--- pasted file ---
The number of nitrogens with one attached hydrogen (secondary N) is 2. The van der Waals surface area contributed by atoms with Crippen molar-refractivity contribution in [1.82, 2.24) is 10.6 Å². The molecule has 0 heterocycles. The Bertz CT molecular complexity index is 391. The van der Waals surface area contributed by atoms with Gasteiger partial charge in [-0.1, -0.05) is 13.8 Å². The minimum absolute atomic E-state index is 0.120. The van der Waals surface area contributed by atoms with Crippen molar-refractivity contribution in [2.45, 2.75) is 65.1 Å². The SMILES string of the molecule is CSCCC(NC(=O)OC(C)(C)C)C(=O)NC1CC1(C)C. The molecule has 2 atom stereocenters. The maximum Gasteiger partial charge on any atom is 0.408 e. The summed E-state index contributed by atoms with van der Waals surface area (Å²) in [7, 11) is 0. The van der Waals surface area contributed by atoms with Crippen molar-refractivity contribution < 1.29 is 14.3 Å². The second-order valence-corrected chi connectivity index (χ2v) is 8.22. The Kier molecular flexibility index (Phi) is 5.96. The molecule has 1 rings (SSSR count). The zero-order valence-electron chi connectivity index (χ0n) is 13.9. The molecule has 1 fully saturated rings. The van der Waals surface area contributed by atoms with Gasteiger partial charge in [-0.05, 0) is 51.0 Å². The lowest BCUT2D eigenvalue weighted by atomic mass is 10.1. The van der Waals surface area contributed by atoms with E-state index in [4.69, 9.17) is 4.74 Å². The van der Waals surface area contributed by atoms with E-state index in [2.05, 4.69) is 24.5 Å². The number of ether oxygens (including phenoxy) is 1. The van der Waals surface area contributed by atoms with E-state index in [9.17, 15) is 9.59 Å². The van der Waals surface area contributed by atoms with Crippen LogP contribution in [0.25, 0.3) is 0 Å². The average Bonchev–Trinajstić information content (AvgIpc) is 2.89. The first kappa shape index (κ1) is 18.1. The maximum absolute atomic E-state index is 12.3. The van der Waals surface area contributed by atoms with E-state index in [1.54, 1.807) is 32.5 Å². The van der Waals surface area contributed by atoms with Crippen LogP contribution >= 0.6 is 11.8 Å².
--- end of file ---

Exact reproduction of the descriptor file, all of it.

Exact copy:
The number of nitrogens with one attached hydrogen (secondary N) is 2. The van der Waals surface area contributed by atoms with Crippen molar-refractivity contribution in [1.82, 2.24) is 10.6 Å². The molecule has 0 heterocycles. The Bertz CT molecular complexity index is 391. The van der Waals surface area contributed by atoms with Gasteiger partial charge in [-0.1, -0.05) is 13.8 Å². The minimum absolute atomic E-state index is 0.120. The van der Waals surface area contributed by atoms with Crippen molar-refractivity contribution in [2.45, 2.75) is 65.1 Å². The SMILES string of the molecule is CSCCC(NC(=O)OC(C)(C)C)C(=O)NC1CC1(C)C. The molecule has 2 atom stereocenters. The maximum Gasteiger partial charge on any atom is 0.408 e. The summed E-state index contributed by atoms with van der Waals surface area (Å²) in [7, 11) is 0. The van der Waals surface area contributed by atoms with Crippen molar-refractivity contribution < 1.29 is 14.3 Å². The second-order valence-corrected chi connectivity index (χ2v) is 8.22. The Kier molecular flexibility index (Phi) is 5.96. The molecule has 1 rings (SSSR count). The zero-order valence-electron chi connectivity index (χ0n) is 13.9. The molecule has 1 fully saturated rings. The van der Waals surface area contributed by atoms with Gasteiger partial charge in [-0.05, 0) is 51.0 Å². The lowest BCUT2D eigenvalue weighted by atomic mass is 10.1. The van der Waals surface area contributed by atoms with E-state index in [4.69, 9.17) is 4.74 Å². The van der Waals surface area contributed by atoms with E-state index in [2.05, 4.69) is 24.5 Å². The number of ether oxygens (including phenoxy) is 1. The van der Waals surface area contributed by atoms with E-state index in [9.17, 15) is 9.59 Å². The van der Waals surface area contributed by atoms with Crippen LogP contribution in [0.25, 0.3) is 0 Å². The average Bonchev–Trinajstić information content (AvgIpc) is 2.89. The first kappa shape index (κ1) is 18.1. The maximum absolute atomic E-state index is 12.3. The van der Waals surface area contributed by atoms with E-state index in [1.54, 1.807) is 32.5 Å². The van der Waals surface area contributed by atoms with Crippen LogP contribution >= 0.6 is 11.8 Å².